Calbright College's new president sees a fresh path of innovation for online community college.
Calbright College's board of trustees is poised to name the interim president to the post permanently. The move comes at a critical time for California's only online community college.
Legislators spared K-12 schools and community colleges cuts, but will force them to borrow billions and rely on more stimulus aid from Congress.
The state’s spending plan includes annual funding for California’s only online community college but a loss in a portion of its unspent state funds.
Calbright College, California's new online community college, faces loss of state funds as the state legislature looks for ways to fund other education programs. Gov Newsom and the college's administration stand behind Calbright.
The new college’s funding should go to other schools, legislators say. Defenders insist the school will help the newly unemployed retrain.
Most part-time faculty do not have health benefits, though they make up 70% of community college faculty.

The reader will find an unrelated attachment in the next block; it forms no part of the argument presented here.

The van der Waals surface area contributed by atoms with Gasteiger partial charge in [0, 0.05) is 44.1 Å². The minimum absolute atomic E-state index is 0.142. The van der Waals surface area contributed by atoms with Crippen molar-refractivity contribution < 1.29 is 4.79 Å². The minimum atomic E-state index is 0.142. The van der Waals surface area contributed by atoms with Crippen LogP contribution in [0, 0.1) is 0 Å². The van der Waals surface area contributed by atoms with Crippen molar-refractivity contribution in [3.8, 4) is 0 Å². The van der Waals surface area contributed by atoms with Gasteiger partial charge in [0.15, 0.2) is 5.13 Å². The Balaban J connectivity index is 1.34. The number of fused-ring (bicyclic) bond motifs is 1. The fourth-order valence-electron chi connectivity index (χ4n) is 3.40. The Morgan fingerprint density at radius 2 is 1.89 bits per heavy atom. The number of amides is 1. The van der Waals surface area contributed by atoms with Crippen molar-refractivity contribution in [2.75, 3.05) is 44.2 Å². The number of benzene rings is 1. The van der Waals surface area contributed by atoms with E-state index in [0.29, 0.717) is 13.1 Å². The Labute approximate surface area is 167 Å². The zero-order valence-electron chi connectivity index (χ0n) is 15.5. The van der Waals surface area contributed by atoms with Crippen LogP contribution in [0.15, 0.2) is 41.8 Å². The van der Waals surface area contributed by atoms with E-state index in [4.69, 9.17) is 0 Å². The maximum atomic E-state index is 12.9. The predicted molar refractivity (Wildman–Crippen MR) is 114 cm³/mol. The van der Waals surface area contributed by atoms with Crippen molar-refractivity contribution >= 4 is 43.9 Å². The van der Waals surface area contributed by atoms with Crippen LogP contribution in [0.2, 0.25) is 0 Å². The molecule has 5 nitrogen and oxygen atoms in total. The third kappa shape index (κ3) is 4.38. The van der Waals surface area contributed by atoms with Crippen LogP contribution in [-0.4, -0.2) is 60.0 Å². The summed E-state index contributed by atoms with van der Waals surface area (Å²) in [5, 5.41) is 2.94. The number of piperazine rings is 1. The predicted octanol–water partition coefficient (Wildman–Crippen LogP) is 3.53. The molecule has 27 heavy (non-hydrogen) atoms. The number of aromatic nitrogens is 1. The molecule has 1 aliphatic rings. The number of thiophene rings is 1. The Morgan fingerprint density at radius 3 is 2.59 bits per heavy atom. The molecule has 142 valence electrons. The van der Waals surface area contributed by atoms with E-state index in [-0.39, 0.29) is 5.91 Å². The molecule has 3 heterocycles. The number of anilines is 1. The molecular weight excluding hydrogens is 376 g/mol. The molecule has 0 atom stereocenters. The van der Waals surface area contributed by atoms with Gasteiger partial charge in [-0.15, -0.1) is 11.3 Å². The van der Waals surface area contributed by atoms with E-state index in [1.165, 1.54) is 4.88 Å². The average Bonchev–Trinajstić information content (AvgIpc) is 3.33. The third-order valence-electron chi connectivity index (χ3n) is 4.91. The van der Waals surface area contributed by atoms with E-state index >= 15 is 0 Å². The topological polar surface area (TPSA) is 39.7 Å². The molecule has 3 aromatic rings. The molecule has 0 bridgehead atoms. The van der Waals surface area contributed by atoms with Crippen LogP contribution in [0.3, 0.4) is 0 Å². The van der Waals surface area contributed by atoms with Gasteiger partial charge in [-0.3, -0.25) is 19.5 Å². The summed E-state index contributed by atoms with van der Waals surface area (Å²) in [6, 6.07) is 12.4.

Calbright College will provide essential training to help workers recover from the looming economic recession.
Despite pleas to give the new online college more time, lawmakers approved an audit that will begin after July 1. A legislative leader said that should give the college enough time to prove its worth.
The state’s first online community college has encountered difficulties, including opposition from faculty at other community colleges.
Despite continuing criticisms from community college faculty, Calbright takes on new interim president to lead the state's online only college.
Heather Hiles suddenly resigned this week after less than one year on the job.
Calbright College's president will leave on March 31, leaving critics to revive questions about whether online college is needed.
California's newest community college, aimed at helping "stranded workers" get needed job skills, enrolled its first students in October but now is seeing the departure of its president.
Calbright, California's new online community college, enrolled hundreds of students on its first day. Its enrollment goal is 400.